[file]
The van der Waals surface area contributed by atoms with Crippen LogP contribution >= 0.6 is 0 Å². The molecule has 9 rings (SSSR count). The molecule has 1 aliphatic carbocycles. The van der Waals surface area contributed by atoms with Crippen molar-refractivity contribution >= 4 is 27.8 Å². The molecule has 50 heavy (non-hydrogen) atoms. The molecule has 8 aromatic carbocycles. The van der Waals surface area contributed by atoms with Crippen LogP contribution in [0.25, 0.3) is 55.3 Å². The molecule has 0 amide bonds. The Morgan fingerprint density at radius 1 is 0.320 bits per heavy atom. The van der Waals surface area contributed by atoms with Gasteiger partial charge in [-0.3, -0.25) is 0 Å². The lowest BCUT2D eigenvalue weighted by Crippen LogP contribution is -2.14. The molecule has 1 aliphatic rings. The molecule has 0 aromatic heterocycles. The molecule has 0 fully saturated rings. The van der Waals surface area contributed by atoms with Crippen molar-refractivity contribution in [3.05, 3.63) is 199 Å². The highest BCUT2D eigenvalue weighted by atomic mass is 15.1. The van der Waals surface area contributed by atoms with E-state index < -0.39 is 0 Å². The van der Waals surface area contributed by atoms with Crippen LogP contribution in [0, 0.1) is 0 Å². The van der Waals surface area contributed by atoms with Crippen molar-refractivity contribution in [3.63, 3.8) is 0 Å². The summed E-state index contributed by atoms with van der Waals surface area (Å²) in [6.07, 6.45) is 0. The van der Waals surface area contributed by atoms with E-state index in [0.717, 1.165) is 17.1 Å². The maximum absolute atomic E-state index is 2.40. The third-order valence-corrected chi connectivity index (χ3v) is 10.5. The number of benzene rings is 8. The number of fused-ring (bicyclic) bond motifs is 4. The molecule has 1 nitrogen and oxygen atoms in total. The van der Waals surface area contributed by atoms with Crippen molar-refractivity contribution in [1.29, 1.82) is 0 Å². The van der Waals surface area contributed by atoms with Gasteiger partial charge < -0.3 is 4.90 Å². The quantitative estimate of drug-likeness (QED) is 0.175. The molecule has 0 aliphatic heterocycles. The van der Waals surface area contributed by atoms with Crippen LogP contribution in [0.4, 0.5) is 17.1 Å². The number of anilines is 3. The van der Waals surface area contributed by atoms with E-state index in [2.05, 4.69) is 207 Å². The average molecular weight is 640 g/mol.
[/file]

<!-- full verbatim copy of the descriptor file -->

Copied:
The van der Waals surface area contributed by atoms with Crippen LogP contribution >= 0.6 is 0 Å². The molecule has 9 rings (SSSR count). The molecule has 1 aliphatic carbocycles. The van der Waals surface area contributed by atoms with Crippen molar-refractivity contribution >= 4 is 27.8 Å². The molecule has 50 heavy (non-hydrogen) atoms. The molecule has 8 aromatic carbocycles. The van der Waals surface area contributed by atoms with Crippen LogP contribution in [0.25, 0.3) is 55.3 Å². The molecule has 0 amide bonds. The Morgan fingerprint density at radius 1 is 0.320 bits per heavy atom. The van der Waals surface area contributed by atoms with Gasteiger partial charge in [-0.3, -0.25) is 0 Å². The lowest BCUT2D eigenvalue weighted by Crippen LogP contribution is -2.14. The molecule has 1 aliphatic rings. The molecule has 0 aromatic heterocycles. The molecule has 0 fully saturated rings. The van der Waals surface area contributed by atoms with Crippen molar-refractivity contribution in [3.05, 3.63) is 199 Å². The highest BCUT2D eigenvalue weighted by atomic mass is 15.1. The van der Waals surface area contributed by atoms with E-state index < -0.39 is 0 Å². The van der Waals surface area contributed by atoms with Crippen LogP contribution in [0, 0.1) is 0 Å². The van der Waals surface area contributed by atoms with Crippen molar-refractivity contribution in [3.63, 3.8) is 0 Å². The summed E-state index contributed by atoms with van der Waals surface area (Å²) in [6.07, 6.45) is 0. The van der Waals surface area contributed by atoms with E-state index in [0.717, 1.165) is 17.1 Å². The maximum absolute atomic E-state index is 2.40. The third-order valence-corrected chi connectivity index (χ3v) is 10.5. The number of benzene rings is 8. The number of fused-ring (bicyclic) bond motifs is 4. The molecule has 1 nitrogen and oxygen atoms in total. The van der Waals surface area contributed by atoms with Crippen molar-refractivity contribution in [1.29, 1.82) is 0 Å². The van der Waals surface area contributed by atoms with Gasteiger partial charge < -0.3 is 4.90 Å². The quantitative estimate of drug-likeness (QED) is 0.175. The molecule has 0 aliphatic heterocycles. The van der Waals surface area contributed by atoms with Crippen LogP contribution in [0.4, 0.5) is 17.1 Å². The number of anilines is 3. The van der Waals surface area contributed by atoms with E-state index in [2.05, 4.69) is 207 Å². The average molecular weight is 640 g/mol.